Nov 26, 2009


Transpiration is the loss of water vapour through evaporation in plants. The loss of water is replaced by the absorption of water from the soil by the plant roots.
Only 1% - used by plants for photosynthesis; 99% - evaporates
90% of transp. occurs through the stomata - also through lenticels in woody stems

-helps in absorption and transport of water and mineral ions from roots to different parts of plants
-produce cooling effect in plants
-helps to supply water to all plant cells for metabolic processs
-helps to prevent plants from wilting and maintaining cell turgidity

1. The surfaces of the mesophyll cells are covered by a thin layer of water.
2. Heat from the sun causes the water on the external surfaces of the mesophyll cells to evaporate, thus saturating the air spaces in the mesophyll with water vapour.
3. Outside the stomata, the air in the atmosphere is less saturated.
4. This means the that the concentration of water vapour in the atmosphere is lower than the concentration of water vapour in the air spaces of the leaves.
5. Hence, the water vapour in the air spaces evaporates and the water vapour diffuses from the plant cells through the stomata.
6. The movement of air carries water vapour away from the stomata.
7. The loss of water from mesophyll cell makes the cell hypertonic to an adjacent cell.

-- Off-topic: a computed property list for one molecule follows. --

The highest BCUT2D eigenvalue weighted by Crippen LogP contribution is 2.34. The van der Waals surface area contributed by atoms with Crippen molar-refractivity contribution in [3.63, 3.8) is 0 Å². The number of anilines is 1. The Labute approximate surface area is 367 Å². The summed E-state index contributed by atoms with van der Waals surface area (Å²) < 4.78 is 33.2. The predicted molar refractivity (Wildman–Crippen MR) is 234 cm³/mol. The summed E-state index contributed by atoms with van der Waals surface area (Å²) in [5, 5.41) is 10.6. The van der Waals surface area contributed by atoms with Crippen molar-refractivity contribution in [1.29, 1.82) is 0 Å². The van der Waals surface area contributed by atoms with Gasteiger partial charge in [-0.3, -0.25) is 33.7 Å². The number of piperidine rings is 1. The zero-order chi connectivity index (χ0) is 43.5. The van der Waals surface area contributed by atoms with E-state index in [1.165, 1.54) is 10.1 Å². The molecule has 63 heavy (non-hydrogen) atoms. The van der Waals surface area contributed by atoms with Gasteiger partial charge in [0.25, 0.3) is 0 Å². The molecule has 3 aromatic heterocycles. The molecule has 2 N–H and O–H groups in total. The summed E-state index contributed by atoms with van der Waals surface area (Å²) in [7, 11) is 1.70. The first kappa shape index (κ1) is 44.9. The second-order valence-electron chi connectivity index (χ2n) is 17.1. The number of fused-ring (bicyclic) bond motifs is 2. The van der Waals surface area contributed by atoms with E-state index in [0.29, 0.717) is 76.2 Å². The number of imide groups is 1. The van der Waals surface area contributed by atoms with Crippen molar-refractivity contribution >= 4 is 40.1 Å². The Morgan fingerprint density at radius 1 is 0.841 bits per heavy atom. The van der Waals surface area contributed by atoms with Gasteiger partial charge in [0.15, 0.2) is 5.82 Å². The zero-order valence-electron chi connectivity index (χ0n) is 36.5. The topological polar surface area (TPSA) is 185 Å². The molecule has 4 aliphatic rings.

8. Water from the adjacent cell diffuses into the mesophyll cell by osmosis.
9. In the same way, water continues to diffuse from the neighbouring cells into the adjacent cells.
10. Eventually, water is drawn from the xylem vessels in the veins.
11. A pulling force is thus created to pull water up the xylem vessels as a result of the evaporation of water vapour from the mesophyll cells.
12. This pull is called the transpirational pull.

The external conditions that affect the rate of transpiration are
a) light intensity
b) temperature
c) relative humidity
d) air movement

Light intensity
-an increase in light intensity increases the rate of transp.
-light stimulates the opening of the stomata
-stomata open wider; more water vapour evaporates

-temperature increases; rate of transp. increases
-temp. increases; rate of evaporation of water from the surfaces of the mesophyll cells increases; rate of diffusion of water through the stomata increases

Air movement
-faster air movement helps removing the water vapour
-air movement increases the concentration gradient between the water vapour in the leaf and that outside the leaf; this increases the transp. rate.
-when the air is still, the transp. rate decreases/stops

Relative humidity
-high humidity surrounding the leaves reduces the evaporation of water from the stomata; transp. slows down
-a rise in temp. lowers the relative humidity of surrounding air; rate of transp. increases